I used leather snaps to fasten the armbands. I originally purchased them and a basic snap fastener from Tandy Leather. You can find their products in most craft stores.
For the white “stones” on Mononoke’s bands, I also used leather snaps. I didn’t want the seam line to show, so I attached a second snap on each band.
The side with the stitched seam went under my arm. The “clean” side faced out. I don’t think anyone even noticed I had second snaps under my arms. Haha
The face of the snaps looked shiny and new, so I took sandpaper to them to create a more rugged look for Mononoke.
Mononoke’s headband was built from the same old western belt that I used bits of on the armbands.
When I say old, I mean I’m pretty sure it was my grandmother’s when she was in high-school. So it was new around 1950-something. Now I feel bad for…”altering” it…
It was delicate to work with. I came close to ruining it once. It’s stain was almost gone, so it was easy for me to re-stain it darker, then use that Kiwi shoe polish to create the same color as the armbands.
I used a saddle groover to create two lines along its edges for some definition.
A leather snap went on as the center forehead stone.
Since I would be wearing a wig, the leather wouldn’t be long enough for me to use a snap to fasten the back. Instead I found a roll of leather strips/string (which i have no idea where it came from or why I had it) as a tie on the back. Two holes on each end of the leather, loop it through, and I had an adjustable headband.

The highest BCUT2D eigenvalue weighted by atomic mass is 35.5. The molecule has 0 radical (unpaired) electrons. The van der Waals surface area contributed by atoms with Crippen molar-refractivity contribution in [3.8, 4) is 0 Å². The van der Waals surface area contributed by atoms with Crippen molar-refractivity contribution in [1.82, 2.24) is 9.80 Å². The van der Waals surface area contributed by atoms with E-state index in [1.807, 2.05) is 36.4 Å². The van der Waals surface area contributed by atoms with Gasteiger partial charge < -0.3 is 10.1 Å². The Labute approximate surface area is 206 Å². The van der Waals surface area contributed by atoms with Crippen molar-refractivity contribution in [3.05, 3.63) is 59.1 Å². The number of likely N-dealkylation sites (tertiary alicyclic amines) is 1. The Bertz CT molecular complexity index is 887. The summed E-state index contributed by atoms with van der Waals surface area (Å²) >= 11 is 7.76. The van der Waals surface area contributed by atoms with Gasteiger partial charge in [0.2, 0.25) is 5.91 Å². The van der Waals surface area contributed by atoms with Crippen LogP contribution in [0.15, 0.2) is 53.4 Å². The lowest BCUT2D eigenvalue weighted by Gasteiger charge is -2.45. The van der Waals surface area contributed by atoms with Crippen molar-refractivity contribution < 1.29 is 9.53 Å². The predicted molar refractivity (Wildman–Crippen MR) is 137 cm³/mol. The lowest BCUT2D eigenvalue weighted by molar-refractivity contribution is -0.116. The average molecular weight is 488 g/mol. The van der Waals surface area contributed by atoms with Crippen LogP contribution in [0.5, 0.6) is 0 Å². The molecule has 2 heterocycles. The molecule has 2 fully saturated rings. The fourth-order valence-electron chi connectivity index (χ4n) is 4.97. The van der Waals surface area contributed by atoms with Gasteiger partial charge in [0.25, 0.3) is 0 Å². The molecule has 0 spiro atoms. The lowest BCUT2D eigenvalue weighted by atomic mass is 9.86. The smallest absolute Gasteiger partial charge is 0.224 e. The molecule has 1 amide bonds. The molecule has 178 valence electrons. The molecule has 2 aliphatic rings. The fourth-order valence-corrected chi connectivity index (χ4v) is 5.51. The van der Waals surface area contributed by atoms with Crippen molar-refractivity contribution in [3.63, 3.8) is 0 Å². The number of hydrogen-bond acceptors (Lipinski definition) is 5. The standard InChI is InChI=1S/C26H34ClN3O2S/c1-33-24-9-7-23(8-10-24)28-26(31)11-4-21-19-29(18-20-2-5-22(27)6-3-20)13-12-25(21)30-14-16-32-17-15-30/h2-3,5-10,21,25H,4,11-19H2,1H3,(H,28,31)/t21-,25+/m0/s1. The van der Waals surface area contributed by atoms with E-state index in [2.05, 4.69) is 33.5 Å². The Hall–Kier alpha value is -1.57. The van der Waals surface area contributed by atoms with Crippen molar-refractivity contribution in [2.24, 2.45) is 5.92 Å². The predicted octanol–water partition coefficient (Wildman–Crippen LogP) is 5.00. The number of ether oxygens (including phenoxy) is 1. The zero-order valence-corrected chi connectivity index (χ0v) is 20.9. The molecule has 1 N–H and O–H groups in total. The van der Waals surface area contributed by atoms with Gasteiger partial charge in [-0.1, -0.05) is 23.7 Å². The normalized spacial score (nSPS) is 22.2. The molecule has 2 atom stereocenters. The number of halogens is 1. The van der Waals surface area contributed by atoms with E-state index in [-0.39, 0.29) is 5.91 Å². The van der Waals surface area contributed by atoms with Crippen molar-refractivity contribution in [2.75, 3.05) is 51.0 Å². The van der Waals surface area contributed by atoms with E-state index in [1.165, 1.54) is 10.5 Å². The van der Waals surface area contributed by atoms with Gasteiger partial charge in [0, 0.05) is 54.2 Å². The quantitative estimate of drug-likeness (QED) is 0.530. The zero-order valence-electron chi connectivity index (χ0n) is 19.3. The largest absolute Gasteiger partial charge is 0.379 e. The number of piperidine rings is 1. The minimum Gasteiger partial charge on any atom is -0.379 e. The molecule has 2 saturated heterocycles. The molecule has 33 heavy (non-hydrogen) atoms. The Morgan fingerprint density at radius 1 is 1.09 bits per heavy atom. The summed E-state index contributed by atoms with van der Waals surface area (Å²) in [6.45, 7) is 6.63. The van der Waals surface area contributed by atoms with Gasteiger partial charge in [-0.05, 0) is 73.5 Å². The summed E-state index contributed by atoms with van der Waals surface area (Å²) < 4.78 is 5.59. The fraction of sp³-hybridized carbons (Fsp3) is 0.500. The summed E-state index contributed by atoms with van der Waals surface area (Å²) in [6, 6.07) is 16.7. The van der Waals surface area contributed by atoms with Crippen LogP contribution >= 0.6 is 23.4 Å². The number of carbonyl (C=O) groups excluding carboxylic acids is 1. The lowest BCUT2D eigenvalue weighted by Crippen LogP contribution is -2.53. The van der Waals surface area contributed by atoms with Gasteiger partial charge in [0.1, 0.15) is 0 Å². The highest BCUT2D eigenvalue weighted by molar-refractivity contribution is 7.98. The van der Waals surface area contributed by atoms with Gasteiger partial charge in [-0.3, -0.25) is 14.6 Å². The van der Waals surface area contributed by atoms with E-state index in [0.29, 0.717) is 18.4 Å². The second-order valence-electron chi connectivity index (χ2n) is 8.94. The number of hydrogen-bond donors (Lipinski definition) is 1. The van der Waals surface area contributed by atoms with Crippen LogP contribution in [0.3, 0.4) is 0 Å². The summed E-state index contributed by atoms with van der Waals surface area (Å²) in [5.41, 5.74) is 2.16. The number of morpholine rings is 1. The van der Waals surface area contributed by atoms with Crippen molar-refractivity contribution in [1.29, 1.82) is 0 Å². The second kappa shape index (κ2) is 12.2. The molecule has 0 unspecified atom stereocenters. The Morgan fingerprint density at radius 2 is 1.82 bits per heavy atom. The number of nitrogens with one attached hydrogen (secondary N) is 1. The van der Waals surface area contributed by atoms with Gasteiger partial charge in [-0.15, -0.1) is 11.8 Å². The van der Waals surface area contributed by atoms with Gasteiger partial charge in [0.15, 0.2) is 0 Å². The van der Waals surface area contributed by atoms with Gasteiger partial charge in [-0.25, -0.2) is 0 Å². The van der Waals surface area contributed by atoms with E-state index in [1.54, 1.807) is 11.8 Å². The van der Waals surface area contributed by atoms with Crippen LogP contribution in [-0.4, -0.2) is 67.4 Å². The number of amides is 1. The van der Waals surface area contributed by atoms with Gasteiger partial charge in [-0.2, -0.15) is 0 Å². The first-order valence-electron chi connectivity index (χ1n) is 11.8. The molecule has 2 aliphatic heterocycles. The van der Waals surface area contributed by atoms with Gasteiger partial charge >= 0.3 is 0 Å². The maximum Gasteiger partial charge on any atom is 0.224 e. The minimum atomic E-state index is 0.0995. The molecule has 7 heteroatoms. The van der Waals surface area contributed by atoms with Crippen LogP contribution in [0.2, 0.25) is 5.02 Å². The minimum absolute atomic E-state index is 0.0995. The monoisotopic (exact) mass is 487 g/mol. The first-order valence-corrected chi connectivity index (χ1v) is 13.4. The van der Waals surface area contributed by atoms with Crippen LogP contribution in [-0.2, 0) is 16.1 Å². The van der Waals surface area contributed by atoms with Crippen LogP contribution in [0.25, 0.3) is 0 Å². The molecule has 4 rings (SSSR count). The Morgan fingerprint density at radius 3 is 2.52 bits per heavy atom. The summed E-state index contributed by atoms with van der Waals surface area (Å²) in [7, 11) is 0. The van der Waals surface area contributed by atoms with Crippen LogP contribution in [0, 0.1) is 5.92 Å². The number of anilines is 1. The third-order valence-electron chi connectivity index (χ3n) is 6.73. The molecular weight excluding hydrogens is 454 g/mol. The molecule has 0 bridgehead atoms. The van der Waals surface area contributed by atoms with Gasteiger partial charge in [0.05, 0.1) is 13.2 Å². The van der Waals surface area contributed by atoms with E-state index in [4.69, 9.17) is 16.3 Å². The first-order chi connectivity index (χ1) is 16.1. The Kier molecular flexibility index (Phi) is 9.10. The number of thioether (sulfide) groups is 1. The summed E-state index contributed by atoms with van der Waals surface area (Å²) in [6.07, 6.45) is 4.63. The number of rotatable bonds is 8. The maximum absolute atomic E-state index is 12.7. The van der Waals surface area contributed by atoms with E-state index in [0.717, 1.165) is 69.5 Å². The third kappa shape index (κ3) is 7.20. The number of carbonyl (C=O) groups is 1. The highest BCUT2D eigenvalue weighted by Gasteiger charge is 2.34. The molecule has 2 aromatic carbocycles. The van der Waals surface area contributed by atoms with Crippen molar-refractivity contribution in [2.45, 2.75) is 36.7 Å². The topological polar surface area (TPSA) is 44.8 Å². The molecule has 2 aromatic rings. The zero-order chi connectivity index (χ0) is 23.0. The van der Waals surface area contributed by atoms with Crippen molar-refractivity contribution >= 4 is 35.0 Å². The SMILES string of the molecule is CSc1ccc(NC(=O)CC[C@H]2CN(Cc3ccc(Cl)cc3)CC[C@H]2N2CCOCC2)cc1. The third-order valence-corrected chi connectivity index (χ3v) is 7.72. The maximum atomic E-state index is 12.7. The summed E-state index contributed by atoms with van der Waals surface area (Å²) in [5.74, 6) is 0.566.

And this is where my headband diverges from Mononoke’s.
The belt I was working with had a number of metal attachments on one side. They were obviously “old west.” I removed them, which left several holes in the belt.
…and inspiration struck.
I left the back ties long and attached different lengths of the leather strips to each hole.
It looks like a weird cat toy when it’s not being worn.
But I though it looked pretty cool once it was on someone’s head. ;)
This was easy. I ordered red face paint from snazaroo. It worked well.
The Shoe Fluff
This was another divergence from the traditional Mononoke. When I put her costume on with the pelt and shoes, I didn’t like the look of it. With the grey-tinged faux fur I chose for the pelt, it didn’t tie in to any of the costume’s other elements. It didn’t look right.
Luckily I had one strip of faux fur left over. I cut it in two and hand stitched them into rings that would fit over my boot tops. The boots are extra fluffy now, but the color and look of the pelt carry over into another element of the costume. It feels a lot more natural now.
And that’s how I made Mononoke’s accessories!
I didn’t make Mononoke’s mask or ears this time around. When I do, I’ll add them to this series of posts. ;)
Also in this series:
Mononoke’s Dagger and Wig
Mononoke Wrap Up: Final Weathering and Other Extras
Photos of Mononoke
If there is anything in particular you would like added to these posts, let me know!